Metatron is the name of an angel in Judaism and some branches of Christian mythology. There are no references to him in the Jewish Tanakh or Christian Scriptures (New and Old Testament). Although he is mentioned in a few brief passages in the Talmud, Metatron appears primarily in medieval Jewish mystical texts and other post-scriptural esoteric and occult sources. In Rabbinic tradition, he is the highest of the angels and serves as the celestial scribe.
In Egyptian mythology he was Thoth the Scribe.
According to Ancient Alien Theory, gods and the angelic kingdom were extraterrestrials.
There is no consensus as to his genesis or the role that he plays in the hierarchy of Heaven and Hell. A mysterious figure, Metatron is identified with the term, "lesser YHVH" which is the Lesser Tetragrammaton - in a Talmudic version read by the Karaite scholar Kirkisani.
The word 'Metatron' is numerically equivalent to Shaddai according to Hebrew gematria, therefore he is said to have a "Name like his Master".
The Talmud records an incident with Elisha ben Abuya, also called Aher ("another"), who is said to have entered Paradise, and saw Metatron sitting down (an action in heaven that is permissible only to God Himself). Elisha ben Abuya therefore looked to Metatron as a Deity, and is reported to have said, "There are indeed two powers in heaven!"
The rabbis explain that Metatron was allowed to sit because of his function as the Heavenly Scribe, writing down the deeds of Israel, mush as Thoth was the Egyptian scribe.
According to one school of thought Enoch was taken by God and transformed into Metatron, explaining the mysterious passage "Enoch walked with God; then he was no more, because God took him away (Genesis 5:24 NIV). However, this viewpoint is not shared by many Talmudic authorities.
There may be two Metatrons, one spelled with six letters, and one spelled with seven. The former may be the transformed Enoch, while the latter is the Primordial Metatron.
The Zohar calls Metatron "the Youth", identifies him as the angel that led the people of Israel through the wilderness after their exodus from Egypt, and describes him as a heavenly priest.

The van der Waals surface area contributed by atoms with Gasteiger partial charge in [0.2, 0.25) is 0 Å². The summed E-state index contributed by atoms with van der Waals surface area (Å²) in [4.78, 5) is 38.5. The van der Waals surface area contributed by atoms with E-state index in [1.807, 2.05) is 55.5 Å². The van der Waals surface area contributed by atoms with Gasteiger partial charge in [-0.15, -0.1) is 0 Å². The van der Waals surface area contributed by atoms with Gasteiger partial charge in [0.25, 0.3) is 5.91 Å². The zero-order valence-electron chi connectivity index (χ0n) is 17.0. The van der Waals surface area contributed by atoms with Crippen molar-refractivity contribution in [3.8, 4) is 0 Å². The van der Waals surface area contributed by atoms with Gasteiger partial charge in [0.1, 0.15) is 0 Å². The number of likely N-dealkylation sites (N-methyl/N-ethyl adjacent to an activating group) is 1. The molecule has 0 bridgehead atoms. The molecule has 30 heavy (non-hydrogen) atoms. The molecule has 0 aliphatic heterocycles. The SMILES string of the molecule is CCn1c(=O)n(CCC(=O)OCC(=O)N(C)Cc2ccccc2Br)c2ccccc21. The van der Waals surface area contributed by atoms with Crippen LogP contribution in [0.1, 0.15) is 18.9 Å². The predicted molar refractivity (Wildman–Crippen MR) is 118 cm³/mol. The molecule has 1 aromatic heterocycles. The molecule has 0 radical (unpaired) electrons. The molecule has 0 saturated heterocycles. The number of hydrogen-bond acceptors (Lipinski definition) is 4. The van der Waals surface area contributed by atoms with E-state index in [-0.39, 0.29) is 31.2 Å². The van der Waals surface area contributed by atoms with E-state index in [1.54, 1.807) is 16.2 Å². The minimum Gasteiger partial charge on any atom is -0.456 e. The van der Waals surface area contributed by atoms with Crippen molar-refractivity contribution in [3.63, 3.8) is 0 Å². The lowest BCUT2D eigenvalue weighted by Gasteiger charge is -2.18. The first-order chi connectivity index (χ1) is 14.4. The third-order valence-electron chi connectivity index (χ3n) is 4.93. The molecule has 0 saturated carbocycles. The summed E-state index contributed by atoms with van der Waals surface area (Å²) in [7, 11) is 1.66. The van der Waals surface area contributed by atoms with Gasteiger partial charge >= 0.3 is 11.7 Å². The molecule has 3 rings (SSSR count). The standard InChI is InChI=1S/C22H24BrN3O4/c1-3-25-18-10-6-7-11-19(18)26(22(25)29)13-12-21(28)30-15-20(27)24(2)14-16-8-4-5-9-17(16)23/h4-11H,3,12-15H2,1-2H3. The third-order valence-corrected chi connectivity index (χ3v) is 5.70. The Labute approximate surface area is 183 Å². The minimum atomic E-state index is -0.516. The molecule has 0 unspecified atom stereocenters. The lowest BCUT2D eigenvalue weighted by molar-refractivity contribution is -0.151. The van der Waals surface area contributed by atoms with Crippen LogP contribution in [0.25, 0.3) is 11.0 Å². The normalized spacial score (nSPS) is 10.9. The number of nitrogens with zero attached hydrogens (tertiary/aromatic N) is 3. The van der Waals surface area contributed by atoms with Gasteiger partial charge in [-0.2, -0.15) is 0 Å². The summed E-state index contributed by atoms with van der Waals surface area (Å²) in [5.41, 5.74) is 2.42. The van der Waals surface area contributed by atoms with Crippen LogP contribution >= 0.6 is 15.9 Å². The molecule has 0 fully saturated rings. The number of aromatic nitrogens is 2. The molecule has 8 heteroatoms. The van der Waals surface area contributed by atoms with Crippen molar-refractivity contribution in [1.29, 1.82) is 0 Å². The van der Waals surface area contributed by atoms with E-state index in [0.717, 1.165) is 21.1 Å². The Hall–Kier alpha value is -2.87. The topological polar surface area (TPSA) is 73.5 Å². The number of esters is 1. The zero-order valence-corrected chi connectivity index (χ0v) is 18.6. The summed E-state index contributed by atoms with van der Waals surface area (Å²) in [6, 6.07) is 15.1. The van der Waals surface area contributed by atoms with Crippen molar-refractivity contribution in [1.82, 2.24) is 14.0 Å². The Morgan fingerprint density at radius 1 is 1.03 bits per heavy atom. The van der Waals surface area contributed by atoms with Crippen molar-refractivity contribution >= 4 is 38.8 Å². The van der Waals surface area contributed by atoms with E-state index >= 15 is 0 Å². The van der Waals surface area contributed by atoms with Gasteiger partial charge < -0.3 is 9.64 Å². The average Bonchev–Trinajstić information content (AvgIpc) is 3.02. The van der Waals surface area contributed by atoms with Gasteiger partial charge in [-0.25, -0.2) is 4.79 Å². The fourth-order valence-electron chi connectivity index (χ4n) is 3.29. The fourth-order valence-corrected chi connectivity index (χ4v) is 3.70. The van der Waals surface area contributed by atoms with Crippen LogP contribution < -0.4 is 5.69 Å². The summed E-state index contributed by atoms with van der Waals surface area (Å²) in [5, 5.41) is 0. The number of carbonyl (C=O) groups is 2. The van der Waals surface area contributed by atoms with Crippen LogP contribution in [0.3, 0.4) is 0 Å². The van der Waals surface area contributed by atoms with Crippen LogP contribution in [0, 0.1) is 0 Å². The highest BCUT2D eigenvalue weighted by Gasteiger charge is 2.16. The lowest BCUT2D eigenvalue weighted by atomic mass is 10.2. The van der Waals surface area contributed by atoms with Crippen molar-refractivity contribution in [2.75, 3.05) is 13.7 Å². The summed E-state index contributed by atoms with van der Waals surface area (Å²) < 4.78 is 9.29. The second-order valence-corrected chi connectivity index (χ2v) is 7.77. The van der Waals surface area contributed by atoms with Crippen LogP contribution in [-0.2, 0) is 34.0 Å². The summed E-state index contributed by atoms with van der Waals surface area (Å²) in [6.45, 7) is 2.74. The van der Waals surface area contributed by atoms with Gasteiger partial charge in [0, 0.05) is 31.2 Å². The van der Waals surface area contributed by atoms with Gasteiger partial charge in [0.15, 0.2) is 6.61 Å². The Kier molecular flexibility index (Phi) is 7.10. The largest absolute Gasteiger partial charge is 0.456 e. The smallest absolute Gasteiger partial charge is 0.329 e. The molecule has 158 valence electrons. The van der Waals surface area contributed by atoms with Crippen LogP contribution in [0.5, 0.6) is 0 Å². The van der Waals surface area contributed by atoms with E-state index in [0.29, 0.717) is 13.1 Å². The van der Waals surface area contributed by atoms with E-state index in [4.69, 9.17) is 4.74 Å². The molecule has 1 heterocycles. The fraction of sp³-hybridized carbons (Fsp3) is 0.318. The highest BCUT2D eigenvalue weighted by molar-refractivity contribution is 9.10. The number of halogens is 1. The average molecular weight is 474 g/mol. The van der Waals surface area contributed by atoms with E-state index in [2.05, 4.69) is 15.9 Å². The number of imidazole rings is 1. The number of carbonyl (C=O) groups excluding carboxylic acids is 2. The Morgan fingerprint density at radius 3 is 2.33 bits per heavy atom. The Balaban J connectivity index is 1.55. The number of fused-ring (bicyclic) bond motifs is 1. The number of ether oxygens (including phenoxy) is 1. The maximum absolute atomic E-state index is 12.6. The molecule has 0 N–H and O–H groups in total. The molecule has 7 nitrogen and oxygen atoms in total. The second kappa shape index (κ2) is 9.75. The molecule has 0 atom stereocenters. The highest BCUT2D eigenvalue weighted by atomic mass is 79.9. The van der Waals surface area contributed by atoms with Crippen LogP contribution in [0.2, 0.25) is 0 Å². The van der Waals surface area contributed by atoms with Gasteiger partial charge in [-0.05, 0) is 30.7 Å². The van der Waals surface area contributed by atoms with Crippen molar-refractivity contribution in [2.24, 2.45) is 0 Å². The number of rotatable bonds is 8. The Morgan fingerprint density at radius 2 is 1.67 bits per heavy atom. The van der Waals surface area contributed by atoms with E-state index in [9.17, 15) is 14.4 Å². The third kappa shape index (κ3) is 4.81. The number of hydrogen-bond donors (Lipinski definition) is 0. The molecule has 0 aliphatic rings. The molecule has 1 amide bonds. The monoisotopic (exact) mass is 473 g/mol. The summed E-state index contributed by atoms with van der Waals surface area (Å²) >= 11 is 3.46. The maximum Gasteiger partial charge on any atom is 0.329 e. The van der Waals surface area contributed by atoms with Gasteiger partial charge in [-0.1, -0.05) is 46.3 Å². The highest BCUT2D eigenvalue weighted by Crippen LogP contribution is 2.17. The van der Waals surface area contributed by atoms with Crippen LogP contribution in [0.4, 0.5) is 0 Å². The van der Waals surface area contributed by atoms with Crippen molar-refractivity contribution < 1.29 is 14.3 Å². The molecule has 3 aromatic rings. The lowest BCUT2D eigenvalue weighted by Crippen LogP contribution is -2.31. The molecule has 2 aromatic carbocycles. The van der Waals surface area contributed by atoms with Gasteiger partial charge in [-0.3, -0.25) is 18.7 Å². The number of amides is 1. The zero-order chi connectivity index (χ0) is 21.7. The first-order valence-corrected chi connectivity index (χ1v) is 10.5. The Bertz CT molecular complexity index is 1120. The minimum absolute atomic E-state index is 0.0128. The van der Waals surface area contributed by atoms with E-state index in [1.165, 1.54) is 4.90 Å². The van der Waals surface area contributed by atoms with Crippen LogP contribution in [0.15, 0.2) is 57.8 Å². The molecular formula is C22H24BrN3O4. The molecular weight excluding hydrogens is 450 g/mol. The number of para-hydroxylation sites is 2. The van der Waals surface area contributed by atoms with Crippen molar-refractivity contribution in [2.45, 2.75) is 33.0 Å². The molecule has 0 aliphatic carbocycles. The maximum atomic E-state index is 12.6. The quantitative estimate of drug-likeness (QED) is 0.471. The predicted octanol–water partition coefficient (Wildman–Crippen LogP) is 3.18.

Metatron is also mentioned in the Pseudepigrapha, most prominently in the Hebrew Book of Enoch (also called Third Enoch), in which his grand title, "the lesser YHVH" resurfaces. According to Johann Eisenmenger, Metatron transmits the daily orders of God to the angels Gabriel and Samuel. Metatron is often identified as being the twin brother to Sandalphon, who is said to have been the prophet Elijah.
Metatron's Cube is a two-dimensional geometric figure created from 13 equal circles with lines from the center of each circle extending out to the centers of the other 12 circles. Six circles are placed in a hexagonal pattern around a central circle, with six more extending out along the same radial lines.
Metatron's Cube shares 2-D resonance with the Flower of Life. It is a sacred geometry figure. Its name makes reference to Metatron, an angel mentioned in apocryphal texts including the Second Book of Enoch and the Book of the Palaces.
These texts rank Metatron second only to YHVH in the hierarchy of spiritual beings. The derivation of Metatron's cube from the tree of life, which the Talmud clearly states was excluded from human experience during the exile from Eden, has led some scholars (including Johann Andreas Eisenmenger) to portray Metatron as the means by which humanity was given knowledge of YHVH; presumably implying that study of Metatron's cube would be necessary to understanding the tree of life.
The pattern delineated by many of the lines can be created by orthographic projections of the first three Platonic solids. Specifically, the line pattern includes projections of a double tetrahedron (aka stellated octahedron), a cube within a cube (a three dimensional projection of a tesseract), and an octahedron. Although the image below shows the dodecahedron and the icosahedron fitting the pattern of Metatron's Cube, the vertices of those shapes do not coincide with the centers of the 13 circles (the icosahedron projection in the image below is false).
The Flower of Life has thirteen circles. If each circle's center is considered a "node", and each node is connected to each other node with a single line, a total of seventy-eight lines are created. Within this cube, many other shapes can be found, including two-dimensionally flattened versions of the five platonic solids. In early Kabbalist scriptures, Metatron supposedly forms the cube from his soul.
This Cube can later be seen in Christian art, where it appears on his chest or floating behind him. Metatron's cube is also considered a holy glyph, and was often drawn around an object or person to ward off demons and satanic powers.
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